Rudolf became somewhat of a legend in the Boardman Valley; some even referred to him as the mayor. Friends and strangers came many miles to the ranch just to talk, or listen and be entertained. His subjects ranged from fishing prospects to astrology, from wild blueberry patches to politics and to history with knowledge. He could also sing the five Wagnerian operas in a booming voice that could more than just carry a tune. He also taught many a lesson in pride of American citizenship.

Eugene Knight lived just down the road from Rudolf, he used the surrounding State land to pasture his cattle and hogs. The animals would just run wild throughout the plains to graze. Mr. Knight had to pay the State $1.00 per head for the season to use the land. Eugene Knight was also a horse trader. Some of his horses were specially shipped in for the West. They too would pasture on State land and many times end up on Rudolf’s land. Rudolf was also an animal lover and horseman, at one time boasting “thirty and eight” on the property. Rudolf took a liking to the horses and helped to care for them.

Doc Aeschliman, a river character of some legend, remembers the time he asked Rudolf to board a horse for him. The horse was used in skidding Jack Pine pulp wood out of the forest. Doc thought the old horse would be happy with a bale of hay and to drink from the river, that nothing more would be needed. Rudolf did not agree, he found shelter for the horse in one of the storage sheds, covered the old horse with a blanket and even heated her drinking water.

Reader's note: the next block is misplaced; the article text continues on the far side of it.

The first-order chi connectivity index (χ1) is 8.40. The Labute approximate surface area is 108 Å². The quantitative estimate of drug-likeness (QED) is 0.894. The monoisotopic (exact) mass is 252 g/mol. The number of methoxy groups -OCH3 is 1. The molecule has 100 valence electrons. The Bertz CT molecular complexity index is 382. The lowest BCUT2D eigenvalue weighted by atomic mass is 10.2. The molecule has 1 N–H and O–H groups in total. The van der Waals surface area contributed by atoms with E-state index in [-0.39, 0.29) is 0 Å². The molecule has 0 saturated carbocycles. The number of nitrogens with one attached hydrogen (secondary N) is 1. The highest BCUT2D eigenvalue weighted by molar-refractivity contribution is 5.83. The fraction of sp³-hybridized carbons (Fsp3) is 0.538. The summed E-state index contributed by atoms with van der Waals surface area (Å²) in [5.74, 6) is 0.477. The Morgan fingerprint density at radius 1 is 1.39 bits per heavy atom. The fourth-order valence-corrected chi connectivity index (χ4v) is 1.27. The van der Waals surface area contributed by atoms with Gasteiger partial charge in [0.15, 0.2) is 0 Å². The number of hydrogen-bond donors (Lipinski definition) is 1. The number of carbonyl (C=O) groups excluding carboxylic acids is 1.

In 1963, the land was purchased by Harvey & Joanne Montgomery, who had 2 children Harvey Jr., then twelve (12) years old and Nora who was nine (9). When Nora was just a little girl she had always loved horses, each year for her birthday she would ask her parents for a horse of her own, finally one day her Dad took her to a farm where they had horses and asked the owner to put her on the biggest horse they had, he had to try to get this notion out of Nora’s head that she could have a horse. He, of course, did not want her to get hurt but just wanted to scare her a little. They lived in Traverse City and there was no way they could keep a horse there. The gentleman put her up on a horse and she ended up loving it even more. Her next birthday she did get a horse, named Coke, and they boarded it south of town. Once her parents spent more time around horses from taking Nora back and forth to the boarding facility they too started to think that horses where pretty neat animals. Soon came a 2nd one and then a 3rd. When it was all said and done they had 5 of their own. They purchased the land in the fall of 1963 built the stables and barn, put up fence and moved the horses out of the boarding place. The spring of 1964 they started to build their house. Soon, just before the house was completed, Mr. Montgomery had a vision of a resort. The Montgomery’s could see hunting, fishing, cross country skiing, horseback riding and snowmobiling for the guests at their resort. They were planning to name the resort “Roving M Lodge” but Rudolf spoke up and said “its name is Ranch Rudolf and it will remain.” When the Montgomery’s opened up the new “Ranch Rudolf” in June of 1966 it was the fifth largest all wood constructed building in the United States. The exterior and interior was all wood, from floors to ceilings inside and out.